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The Pesticide Connection: Timeline

Trail Of Clues: How Parkinson’s and pesticides got linked

by Lauren K. Wolf
November 25, 2013 | APPEARED IN VOLUME 91, ISSUE 47

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1976 Obscure case
University of Maryland grad student makes and shoots up a bad batch of drugs, gives himself Parkinson's-like symptoms (Psych. Res. 1976, 1, 249)

1982 Medical mystery
Six heroin addicts land in California medical facilities with signs of advanced Parkinson’s after injecting a poorly made designer drug

1983 Discovery disseminated
Neurologist J. William Langston (shown) and coworkers report in Science that the addicts' illness was most likely caused by MPTP

1983 Primate proof
Scientists at the National Institute of Mental Health inject monkeys with MPTP, creating an animal model of Parkinson's




1984 Culprit cornered
Scientists learn that MPTP itself is not a neurotoxin but that its metabolite MPP+ kills neurons in the brain

1984 Weed killer
MPP+ is identified as a once-promising herbicide called cyperquat (Nature 1984, DOI: 10.1038/311464a0)

1986 Epidemiology begins
Neurologist Ali H. Rajput and team report a correlation between rural living and Parkinson's for patients in Saskatchewan

1989 Surgical relief
Two of the addicts, George Carillo and Juanita Lopez, receive fetal stem cell transplants to repair the damage in their brains

"Not only George but Juanita was making steady progress. It seemed as if the grafts had established themselves and were making a functional difference to both patients’ lives.” - from “The Case of the Frozen Addicts”

1995 Tale telling
“The Case of the Frozen Addicts” by Langston and Jon Palfreman is published




1999 Pesticide testing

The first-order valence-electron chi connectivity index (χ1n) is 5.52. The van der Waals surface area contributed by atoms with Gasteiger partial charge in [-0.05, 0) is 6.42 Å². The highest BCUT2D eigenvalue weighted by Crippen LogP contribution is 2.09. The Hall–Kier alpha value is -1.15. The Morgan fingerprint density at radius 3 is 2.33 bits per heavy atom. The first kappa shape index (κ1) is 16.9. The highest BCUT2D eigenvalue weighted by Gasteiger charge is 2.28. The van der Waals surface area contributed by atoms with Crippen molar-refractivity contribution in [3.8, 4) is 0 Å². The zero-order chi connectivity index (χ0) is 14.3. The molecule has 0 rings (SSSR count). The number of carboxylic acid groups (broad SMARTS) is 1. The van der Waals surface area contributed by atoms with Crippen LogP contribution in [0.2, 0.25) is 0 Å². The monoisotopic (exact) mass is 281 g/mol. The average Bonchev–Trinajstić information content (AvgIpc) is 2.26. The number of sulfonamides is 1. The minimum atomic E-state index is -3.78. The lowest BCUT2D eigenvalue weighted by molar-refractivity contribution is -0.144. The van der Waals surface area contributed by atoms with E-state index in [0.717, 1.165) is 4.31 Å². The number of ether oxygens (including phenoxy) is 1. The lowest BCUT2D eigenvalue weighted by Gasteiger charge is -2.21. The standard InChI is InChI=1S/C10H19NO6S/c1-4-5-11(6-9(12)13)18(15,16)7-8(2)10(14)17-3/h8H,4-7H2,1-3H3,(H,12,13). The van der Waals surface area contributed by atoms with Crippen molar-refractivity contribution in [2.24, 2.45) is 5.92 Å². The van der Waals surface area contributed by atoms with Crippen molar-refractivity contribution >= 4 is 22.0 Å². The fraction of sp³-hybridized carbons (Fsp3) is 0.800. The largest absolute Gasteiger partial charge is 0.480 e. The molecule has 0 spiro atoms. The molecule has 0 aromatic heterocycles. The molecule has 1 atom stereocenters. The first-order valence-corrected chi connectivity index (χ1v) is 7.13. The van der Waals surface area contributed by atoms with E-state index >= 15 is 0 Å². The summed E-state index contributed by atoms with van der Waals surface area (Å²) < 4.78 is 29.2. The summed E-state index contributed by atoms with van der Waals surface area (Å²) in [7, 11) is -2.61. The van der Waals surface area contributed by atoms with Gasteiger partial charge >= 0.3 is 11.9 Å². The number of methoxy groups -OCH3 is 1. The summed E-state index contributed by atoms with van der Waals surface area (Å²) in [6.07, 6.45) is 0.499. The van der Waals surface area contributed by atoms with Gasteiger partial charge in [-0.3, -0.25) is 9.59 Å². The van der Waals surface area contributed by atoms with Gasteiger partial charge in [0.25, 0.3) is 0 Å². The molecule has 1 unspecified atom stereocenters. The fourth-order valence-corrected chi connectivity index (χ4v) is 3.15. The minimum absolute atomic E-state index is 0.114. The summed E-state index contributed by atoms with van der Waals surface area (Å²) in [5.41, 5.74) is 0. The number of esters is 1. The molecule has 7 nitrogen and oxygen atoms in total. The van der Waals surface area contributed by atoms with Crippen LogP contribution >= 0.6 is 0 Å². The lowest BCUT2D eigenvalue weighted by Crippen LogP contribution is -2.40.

Researchers inject paraquat into mice, see a loss of dopamine-producing nerve cells in the substantia nigra (Brain Res. 1999, DOI: 10.1016/ S0006-8993(98) 01192-5)

2000 Animal model
J. Timothy Greenamyre and team demonstrate that rotenone produces Parkinson’s-like symptoms in rats

2007 Toxicity recognized
U.S. voluntarily restricts use of rotenone to nuisance fish




2007 Zero tolerance
The European Union bans the use of paraquat

2011 Pinpointing pesticides
FAME study reports that risk of having Parkinson’s is two to three times higher for pesticide users who have worked with paraquat or rotenone



To calculate pesticide exposure for residents of California’s Central Valley over a 25-year period, Ritz and coworkers pulled data from the state’s Pesticides Use Reporting program. As shown for the town of Shafter in 1988, the researchers first located all fields being sprayed with a particular pesticide and determined the compound’s application rate. Then, the team drew a 500-meter-radius circle around a person’s residence (bottom). If a sprayed field fell within the circle, the resident—either a Parkinson’s patient or a control subject—was counted as being exposed. This procedure was carried out for each year of the study period.
Credit: Courtesy of Beate Ritz

2011 Public health
Beate Ritz and coworkers study California residents, find increased risk for people working near fields sprayed with a combo of paraquat, maneb, and ziram

2013 Synopsis study
Meta-analysis of 104 epidemiology studies finds that people exposed to pesticides in general and paraquat in particular are two times more likely to have Parkinson’s (Neurology 2013, DOI: 10.1212/WNL.0b01 3e318294b3c8)

"From a preventive perspective, we observed that the route of exposure … and the method of toxin application … has never been investigated. Risk appears to increase as the duration of exposure increases.”

2013 Contradictory results
Syngenta Crop Protection conducts experiment showing that paraquat doesn’t kill nerve cells when injected into mice

“What is clear is that the use of [paraquat] to provoke a statistically significant reduction in … neurons in the [substantia nigra] of the mouse brain is a more fragile process than is currently characterized in the published literature.”

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